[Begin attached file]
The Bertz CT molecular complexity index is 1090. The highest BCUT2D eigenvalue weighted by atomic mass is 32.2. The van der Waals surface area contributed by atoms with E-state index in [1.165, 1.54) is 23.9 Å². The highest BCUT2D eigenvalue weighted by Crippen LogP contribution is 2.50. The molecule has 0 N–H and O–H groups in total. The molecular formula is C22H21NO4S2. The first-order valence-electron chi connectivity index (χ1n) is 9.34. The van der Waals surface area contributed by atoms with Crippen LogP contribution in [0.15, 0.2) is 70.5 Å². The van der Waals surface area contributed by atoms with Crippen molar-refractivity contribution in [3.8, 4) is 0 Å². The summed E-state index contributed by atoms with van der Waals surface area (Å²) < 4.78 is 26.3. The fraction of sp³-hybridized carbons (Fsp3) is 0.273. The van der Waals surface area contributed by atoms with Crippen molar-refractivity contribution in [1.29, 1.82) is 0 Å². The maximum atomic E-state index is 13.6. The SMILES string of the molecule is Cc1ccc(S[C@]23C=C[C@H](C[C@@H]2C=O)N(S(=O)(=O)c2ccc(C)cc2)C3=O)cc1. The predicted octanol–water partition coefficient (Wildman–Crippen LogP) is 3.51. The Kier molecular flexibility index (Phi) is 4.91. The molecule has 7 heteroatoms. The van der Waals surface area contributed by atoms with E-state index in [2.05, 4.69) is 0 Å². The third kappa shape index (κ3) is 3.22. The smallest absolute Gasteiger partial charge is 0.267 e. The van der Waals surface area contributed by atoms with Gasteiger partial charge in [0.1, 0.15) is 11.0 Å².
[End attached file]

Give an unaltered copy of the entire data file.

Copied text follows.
The Bertz CT molecular complexity index is 1090. The highest BCUT2D eigenvalue weighted by atomic mass is 32.2. The van der Waals surface area contributed by atoms with E-state index in [1.165, 1.54) is 23.9 Å². The highest BCUT2D eigenvalue weighted by Crippen LogP contribution is 2.50. The molecule has 0 N–H and O–H groups in total. The molecular formula is C22H21NO4S2. The first-order valence-electron chi connectivity index (χ1n) is 9.34. The van der Waals surface area contributed by atoms with Crippen LogP contribution in [0.15, 0.2) is 70.5 Å². The van der Waals surface area contributed by atoms with Crippen molar-refractivity contribution in [3.8, 4) is 0 Å². The summed E-state index contributed by atoms with van der Waals surface area (Å²) < 4.78 is 26.3. The fraction of sp³-hybridized carbons (Fsp3) is 0.273. The van der Waals surface area contributed by atoms with Crippen molar-refractivity contribution in [1.29, 1.82) is 0 Å². The maximum atomic E-state index is 13.6. The SMILES string of the molecule is Cc1ccc(S[C@]23C=C[C@H](C[C@@H]2C=O)N(S(=O)(=O)c2ccc(C)cc2)C3=O)cc1. The predicted octanol–water partition coefficient (Wildman–Crippen LogP) is 3.51. The Kier molecular flexibility index (Phi) is 4.91. The molecule has 7 heteroatoms. The van der Waals surface area contributed by atoms with E-state index in [2.05, 4.69) is 0 Å². The third kappa shape index (κ3) is 3.22. The smallest absolute Gasteiger partial charge is 0.267 e. The van der Waals surface area contributed by atoms with Gasteiger partial charge in [0.1, 0.15) is 11.0 Å².